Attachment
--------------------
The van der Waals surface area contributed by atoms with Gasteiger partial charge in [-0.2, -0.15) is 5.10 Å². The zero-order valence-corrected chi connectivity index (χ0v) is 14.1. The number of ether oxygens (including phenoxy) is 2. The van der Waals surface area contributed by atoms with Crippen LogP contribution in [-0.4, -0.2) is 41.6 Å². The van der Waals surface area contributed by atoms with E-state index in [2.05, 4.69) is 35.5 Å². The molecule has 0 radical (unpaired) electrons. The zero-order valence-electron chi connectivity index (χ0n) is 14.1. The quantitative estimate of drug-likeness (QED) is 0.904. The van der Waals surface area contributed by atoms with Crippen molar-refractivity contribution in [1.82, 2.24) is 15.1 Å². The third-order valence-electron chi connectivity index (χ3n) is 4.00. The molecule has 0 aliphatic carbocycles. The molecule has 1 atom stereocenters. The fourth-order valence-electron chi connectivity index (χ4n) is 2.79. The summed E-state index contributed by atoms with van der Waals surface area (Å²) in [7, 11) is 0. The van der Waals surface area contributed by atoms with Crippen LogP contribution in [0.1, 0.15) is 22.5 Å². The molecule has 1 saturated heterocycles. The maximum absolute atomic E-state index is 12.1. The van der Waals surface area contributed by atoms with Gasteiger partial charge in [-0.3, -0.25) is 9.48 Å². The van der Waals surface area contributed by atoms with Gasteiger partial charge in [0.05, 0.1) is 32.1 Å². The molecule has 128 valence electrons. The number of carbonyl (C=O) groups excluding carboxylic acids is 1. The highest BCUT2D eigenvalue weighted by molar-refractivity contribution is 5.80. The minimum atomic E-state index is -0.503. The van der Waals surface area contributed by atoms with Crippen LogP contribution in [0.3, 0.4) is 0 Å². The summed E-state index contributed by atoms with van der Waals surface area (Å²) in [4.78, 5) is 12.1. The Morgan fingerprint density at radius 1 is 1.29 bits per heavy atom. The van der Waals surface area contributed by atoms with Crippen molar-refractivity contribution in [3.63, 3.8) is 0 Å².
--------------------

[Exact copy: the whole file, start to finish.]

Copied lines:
The van der Waals surface area contributed by atoms with Gasteiger partial charge in [-0.2, -0.15) is 5.10 Å². The zero-order valence-corrected chi connectivity index (χ0v) is 14.1. The number of ether oxygens (including phenoxy) is 2. The van der Waals surface area contributed by atoms with Crippen LogP contribution in [-0.4, -0.2) is 41.6 Å². The van der Waals surface area contributed by atoms with E-state index in [2.05, 4.69) is 35.5 Å². The molecule has 0 radical (unpaired) electrons. The zero-order valence-electron chi connectivity index (χ0n) is 14.1. The quantitative estimate of drug-likeness (QED) is 0.904. The van der Waals surface area contributed by atoms with Crippen molar-refractivity contribution in [1.82, 2.24) is 15.1 Å². The third-order valence-electron chi connectivity index (χ3n) is 4.00. The molecule has 0 aliphatic carbocycles. The molecule has 1 atom stereocenters. The fourth-order valence-electron chi connectivity index (χ4n) is 2.79. The summed E-state index contributed by atoms with van der Waals surface area (Å²) in [7, 11) is 0. The van der Waals surface area contributed by atoms with Crippen LogP contribution in [0.1, 0.15) is 22.5 Å². The molecule has 1 saturated heterocycles. The maximum absolute atomic E-state index is 12.1. The van der Waals surface area contributed by atoms with Gasteiger partial charge in [-0.3, -0.25) is 9.48 Å². The van der Waals surface area contributed by atoms with Gasteiger partial charge in [0.05, 0.1) is 32.1 Å². The molecule has 128 valence electrons. The number of carbonyl (C=O) groups excluding carboxylic acids is 1. The highest BCUT2D eigenvalue weighted by molar-refractivity contribution is 5.80. The minimum atomic E-state index is -0.503. The van der Waals surface area contributed by atoms with Crippen LogP contribution in [0.3, 0.4) is 0 Å². The summed E-state index contributed by atoms with van der Waals surface area (Å²) in [4.78, 5) is 12.1. The Morgan fingerprint density at radius 1 is 1.29 bits per heavy atom. The van der Waals surface area contributed by atoms with Crippen molar-refractivity contribution in [3.63, 3.8) is 0 Å².